A business lease can be a very big commitment. You need to be aware of exactly what you are committing yourself to before signing. You should take expert advice on the detailed content of the lease, particularly in relation to the following terms:
how much, how often and how to be paid? Also critical is the rent review clause setting out by how much and when the rent could go up. In addition, check for service charges to be paid for things such as heating, lighting and communal services.
this is how long the tenancy will last. What length of time do you want to be committed to the premises for? A long term may offer security but it also ties you to the premises. Remember, unless your landlord agrees that you can give up the lease, you will be committed to pay the rent for the whole term. But a short lease offers less security: you don’t want to have to look for new premises if the landlord does not renew the lease after a short term.
does the lease allow you to give up the premises at certain points during the lease period? This can offer a compromise between long term security and the problem of being tied in to paying the rent. But does the landlord have the ability to ‘break’ the lease as well?
can you transfer the lease to somebody else? This is another opportunity to quit the lease if you need to (and can find someone else to take on the commitments). It is particularly important if you wish to sell your business as a going concern because the lease will need to be transferred to the purchaser.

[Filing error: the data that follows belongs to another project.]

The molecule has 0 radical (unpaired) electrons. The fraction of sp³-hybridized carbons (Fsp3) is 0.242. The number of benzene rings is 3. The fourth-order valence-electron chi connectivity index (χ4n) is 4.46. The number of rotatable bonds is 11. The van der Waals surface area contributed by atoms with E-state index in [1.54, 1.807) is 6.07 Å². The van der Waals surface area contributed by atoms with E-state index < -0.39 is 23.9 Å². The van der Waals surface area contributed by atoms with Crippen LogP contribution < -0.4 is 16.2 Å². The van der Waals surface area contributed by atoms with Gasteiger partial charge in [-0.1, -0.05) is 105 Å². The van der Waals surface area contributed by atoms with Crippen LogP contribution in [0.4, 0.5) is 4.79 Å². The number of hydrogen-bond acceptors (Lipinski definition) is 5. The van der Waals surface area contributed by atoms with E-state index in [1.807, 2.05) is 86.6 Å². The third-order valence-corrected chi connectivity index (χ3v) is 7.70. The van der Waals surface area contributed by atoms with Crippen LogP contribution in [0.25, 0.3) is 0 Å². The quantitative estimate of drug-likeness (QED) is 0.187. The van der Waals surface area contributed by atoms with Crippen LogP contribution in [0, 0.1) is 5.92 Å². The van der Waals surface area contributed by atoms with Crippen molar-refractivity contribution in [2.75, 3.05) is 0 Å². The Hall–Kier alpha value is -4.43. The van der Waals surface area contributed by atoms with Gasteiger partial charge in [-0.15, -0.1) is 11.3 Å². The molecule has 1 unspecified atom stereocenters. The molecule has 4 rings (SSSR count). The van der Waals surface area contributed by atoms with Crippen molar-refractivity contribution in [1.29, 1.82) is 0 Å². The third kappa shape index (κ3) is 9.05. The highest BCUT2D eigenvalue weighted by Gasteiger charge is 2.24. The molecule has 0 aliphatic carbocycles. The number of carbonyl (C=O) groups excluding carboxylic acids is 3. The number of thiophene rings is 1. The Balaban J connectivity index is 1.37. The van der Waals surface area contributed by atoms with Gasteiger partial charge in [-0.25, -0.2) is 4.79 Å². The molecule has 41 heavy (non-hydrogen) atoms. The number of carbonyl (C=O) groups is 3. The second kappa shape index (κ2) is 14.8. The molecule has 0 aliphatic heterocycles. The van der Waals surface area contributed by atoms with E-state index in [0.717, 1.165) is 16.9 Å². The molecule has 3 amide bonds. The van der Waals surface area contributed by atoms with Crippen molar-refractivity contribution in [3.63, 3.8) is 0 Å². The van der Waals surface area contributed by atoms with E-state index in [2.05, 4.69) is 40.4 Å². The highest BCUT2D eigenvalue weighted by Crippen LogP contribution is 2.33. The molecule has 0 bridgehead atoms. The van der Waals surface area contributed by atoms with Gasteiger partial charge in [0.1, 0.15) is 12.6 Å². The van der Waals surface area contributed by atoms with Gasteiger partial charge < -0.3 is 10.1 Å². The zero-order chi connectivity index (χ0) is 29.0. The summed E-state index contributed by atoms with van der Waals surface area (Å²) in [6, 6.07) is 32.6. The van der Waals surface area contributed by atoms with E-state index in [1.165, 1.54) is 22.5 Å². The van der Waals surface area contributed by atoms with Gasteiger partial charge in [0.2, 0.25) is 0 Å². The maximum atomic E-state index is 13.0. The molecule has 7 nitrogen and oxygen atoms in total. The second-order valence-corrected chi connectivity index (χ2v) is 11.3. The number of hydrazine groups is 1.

who is responsible for repairing the premises. Leases can contain widely varying repair obligations but there are typically two basic approaches to the repair obligation on the tenant:
you are responsible for repairs to the whole, or any part of, the premises, including the structure. Note that even if the premises are in a poor state of repair at the outset you can be held to be responsible to bring them up to at least a good state of repair at anytime during your tenancy. So, if negotiations dictate that you have to take on full repairing obligations make sure the property is sound. If it is not and you still wish to proceed, take good advice on how to protect yourself.
you maintain only the interior of the premises. Make sure that the lease defines exactly what area you are responsible for (preferably by reference to a plan) and who is to maintain the rest of the premises. Again, make sure that the interior is sound and take advice if it is not.
you may have to insure the premises yourself or pay the premium if the landlord takes it out. Make sure it is insured!
the landlord will ask for a personal financial guarantee in case the business fails to pay the rent or fulfil its other obligations, such as repair.
Personal guarantees, known as authorised guarantee agreements or AGAs, are also invariably requested in a lease to cover the responsibilities of the next tenant. This would mean that if the new tenant failed to pay the rent etc. you would have to pay. You will need to fully explore your options if a landlord requires an AGA.
In either circumstance, if things go badly wrong you may face bankruptcy and could lose your home.
do you have a right to re-new the lease when it comes to an end?
The lease may also contain other details, such as a restriction in operating hours, which could affect how you can run your business on a day to day basis. The details of every lease are different and you need to match your business needs to the proposed lease and negotiate alterations accordingly.